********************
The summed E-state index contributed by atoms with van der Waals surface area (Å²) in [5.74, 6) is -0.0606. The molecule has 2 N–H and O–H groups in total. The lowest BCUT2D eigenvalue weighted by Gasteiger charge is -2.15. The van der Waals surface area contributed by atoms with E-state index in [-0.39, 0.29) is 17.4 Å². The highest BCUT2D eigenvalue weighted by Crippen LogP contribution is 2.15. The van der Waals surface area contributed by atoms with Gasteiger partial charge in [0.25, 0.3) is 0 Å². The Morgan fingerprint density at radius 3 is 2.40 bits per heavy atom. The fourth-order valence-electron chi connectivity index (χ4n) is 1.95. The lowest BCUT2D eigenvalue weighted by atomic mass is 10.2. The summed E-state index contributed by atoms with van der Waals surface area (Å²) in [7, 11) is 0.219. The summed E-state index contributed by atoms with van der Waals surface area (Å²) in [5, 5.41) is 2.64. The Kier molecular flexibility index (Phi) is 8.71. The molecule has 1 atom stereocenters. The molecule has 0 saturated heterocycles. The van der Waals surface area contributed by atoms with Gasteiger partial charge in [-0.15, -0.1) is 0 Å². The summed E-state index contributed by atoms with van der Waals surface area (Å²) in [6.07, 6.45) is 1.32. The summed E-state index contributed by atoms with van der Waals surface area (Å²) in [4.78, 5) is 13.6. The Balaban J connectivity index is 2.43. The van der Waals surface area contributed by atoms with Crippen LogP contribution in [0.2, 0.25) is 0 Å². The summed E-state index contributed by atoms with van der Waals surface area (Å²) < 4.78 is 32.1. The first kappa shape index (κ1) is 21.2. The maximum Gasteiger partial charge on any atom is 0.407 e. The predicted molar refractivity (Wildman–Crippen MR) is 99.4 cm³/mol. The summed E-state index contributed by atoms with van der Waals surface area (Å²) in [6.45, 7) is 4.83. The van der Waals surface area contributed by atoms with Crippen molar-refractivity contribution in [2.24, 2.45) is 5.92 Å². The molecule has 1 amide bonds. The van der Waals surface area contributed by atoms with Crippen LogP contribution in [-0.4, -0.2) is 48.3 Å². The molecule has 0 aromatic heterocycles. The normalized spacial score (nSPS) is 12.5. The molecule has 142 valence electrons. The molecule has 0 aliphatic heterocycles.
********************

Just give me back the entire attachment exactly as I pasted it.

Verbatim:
The summed E-state index contributed by atoms with van der Waals surface area (Å²) in [5.74, 6) is -0.0606. The molecule has 2 N–H and O–H groups in total. The lowest BCUT2D eigenvalue weighted by Gasteiger charge is -2.15. The van der Waals surface area contributed by atoms with E-state index in [-0.39, 0.29) is 17.4 Å². The highest BCUT2D eigenvalue weighted by Crippen LogP contribution is 2.15. The van der Waals surface area contributed by atoms with Gasteiger partial charge in [0.25, 0.3) is 0 Å². The Morgan fingerprint density at radius 3 is 2.40 bits per heavy atom. The fourth-order valence-electron chi connectivity index (χ4n) is 1.95. The lowest BCUT2D eigenvalue weighted by atomic mass is 10.2. The summed E-state index contributed by atoms with van der Waals surface area (Å²) in [7, 11) is 0.219. The summed E-state index contributed by atoms with van der Waals surface area (Å²) in [5, 5.41) is 2.64. The Kier molecular flexibility index (Phi) is 8.71. The molecule has 1 atom stereocenters. The molecule has 0 saturated heterocycles. The van der Waals surface area contributed by atoms with Gasteiger partial charge in [-0.15, -0.1) is 0 Å². The summed E-state index contributed by atoms with van der Waals surface area (Å²) in [6.07, 6.45) is 1.32. The summed E-state index contributed by atoms with van der Waals surface area (Å²) in [4.78, 5) is 13.6. The Balaban J connectivity index is 2.43. The van der Waals surface area contributed by atoms with Crippen LogP contribution in [0.2, 0.25) is 0 Å². The summed E-state index contributed by atoms with van der Waals surface area (Å²) < 4.78 is 32.1. The first kappa shape index (κ1) is 21.2. The maximum Gasteiger partial charge on any atom is 0.407 e. The predicted molar refractivity (Wildman–Crippen MR) is 99.4 cm³/mol. The summed E-state index contributed by atoms with van der Waals surface area (Å²) in [6.45, 7) is 4.83. The van der Waals surface area contributed by atoms with Crippen molar-refractivity contribution in [2.24, 2.45) is 5.92 Å². The molecule has 1 amide bonds. The van der Waals surface area contributed by atoms with Crippen LogP contribution in [-0.4, -0.2) is 48.3 Å². The molecule has 0 aromatic heterocycles. The normalized spacial score (nSPS) is 12.5. The molecule has 142 valence electrons. The molecule has 0 aliphatic heterocycles.